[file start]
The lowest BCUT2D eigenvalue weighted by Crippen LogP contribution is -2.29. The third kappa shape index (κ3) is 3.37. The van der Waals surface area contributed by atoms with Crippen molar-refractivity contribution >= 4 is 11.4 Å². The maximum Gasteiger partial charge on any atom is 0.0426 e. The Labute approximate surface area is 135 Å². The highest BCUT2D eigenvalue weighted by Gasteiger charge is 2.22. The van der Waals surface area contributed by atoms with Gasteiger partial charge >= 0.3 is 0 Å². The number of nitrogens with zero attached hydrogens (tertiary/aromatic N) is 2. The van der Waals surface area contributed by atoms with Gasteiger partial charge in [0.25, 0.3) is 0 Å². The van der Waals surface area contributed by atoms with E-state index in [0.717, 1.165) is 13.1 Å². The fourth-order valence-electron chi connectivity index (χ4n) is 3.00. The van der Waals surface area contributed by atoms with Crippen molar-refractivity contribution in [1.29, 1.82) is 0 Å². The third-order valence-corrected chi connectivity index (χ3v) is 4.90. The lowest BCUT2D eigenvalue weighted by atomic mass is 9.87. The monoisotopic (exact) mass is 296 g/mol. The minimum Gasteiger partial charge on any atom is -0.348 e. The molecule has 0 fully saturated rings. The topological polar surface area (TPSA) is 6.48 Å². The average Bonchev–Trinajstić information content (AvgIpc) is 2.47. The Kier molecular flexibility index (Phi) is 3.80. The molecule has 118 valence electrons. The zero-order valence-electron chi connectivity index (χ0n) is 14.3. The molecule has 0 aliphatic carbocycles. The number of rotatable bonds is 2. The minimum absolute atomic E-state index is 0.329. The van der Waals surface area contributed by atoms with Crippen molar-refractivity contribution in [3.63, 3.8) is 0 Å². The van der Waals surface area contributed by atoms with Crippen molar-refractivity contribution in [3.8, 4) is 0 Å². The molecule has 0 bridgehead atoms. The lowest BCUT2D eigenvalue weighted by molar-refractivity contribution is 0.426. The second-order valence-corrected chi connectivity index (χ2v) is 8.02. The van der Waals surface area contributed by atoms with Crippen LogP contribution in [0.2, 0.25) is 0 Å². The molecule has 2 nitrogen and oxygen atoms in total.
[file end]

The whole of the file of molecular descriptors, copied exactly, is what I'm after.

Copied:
The lowest BCUT2D eigenvalue weighted by Crippen LogP contribution is -2.29. The third kappa shape index (κ3) is 3.37. The van der Waals surface area contributed by atoms with Crippen molar-refractivity contribution >= 4 is 11.4 Å². The maximum Gasteiger partial charge on any atom is 0.0426 e. The Labute approximate surface area is 135 Å². The highest BCUT2D eigenvalue weighted by Gasteiger charge is 2.22. The van der Waals surface area contributed by atoms with Gasteiger partial charge >= 0.3 is 0 Å². The number of nitrogens with zero attached hydrogens (tertiary/aromatic N) is 2. The van der Waals surface area contributed by atoms with Gasteiger partial charge in [0.25, 0.3) is 0 Å². The van der Waals surface area contributed by atoms with E-state index in [0.717, 1.165) is 13.1 Å². The fourth-order valence-electron chi connectivity index (χ4n) is 3.00. The van der Waals surface area contributed by atoms with Crippen molar-refractivity contribution in [1.29, 1.82) is 0 Å². The third-order valence-corrected chi connectivity index (χ3v) is 4.90. The lowest BCUT2D eigenvalue weighted by atomic mass is 9.87. The monoisotopic (exact) mass is 296 g/mol. The minimum Gasteiger partial charge on any atom is -0.348 e. The molecule has 0 fully saturated rings. The topological polar surface area (TPSA) is 6.48 Å². The average Bonchev–Trinajstić information content (AvgIpc) is 2.47. The Kier molecular flexibility index (Phi) is 3.80. The molecule has 118 valence electrons. The zero-order valence-electron chi connectivity index (χ0n) is 14.3. The molecule has 0 aliphatic carbocycles. The number of rotatable bonds is 2. The minimum absolute atomic E-state index is 0.329. The van der Waals surface area contributed by atoms with Crippen molar-refractivity contribution in [3.63, 3.8) is 0 Å². The van der Waals surface area contributed by atoms with Crippen molar-refractivity contribution in [3.8, 4) is 0 Å². The molecule has 0 bridgehead atoms. The lowest BCUT2D eigenvalue weighted by molar-refractivity contribution is 0.426. The second-order valence-corrected chi connectivity index (χ2v) is 8.02. The van der Waals surface area contributed by atoms with Crippen LogP contribution in [0.2, 0.25) is 0 Å². The molecule has 2 nitrogen and oxygen atoms in total.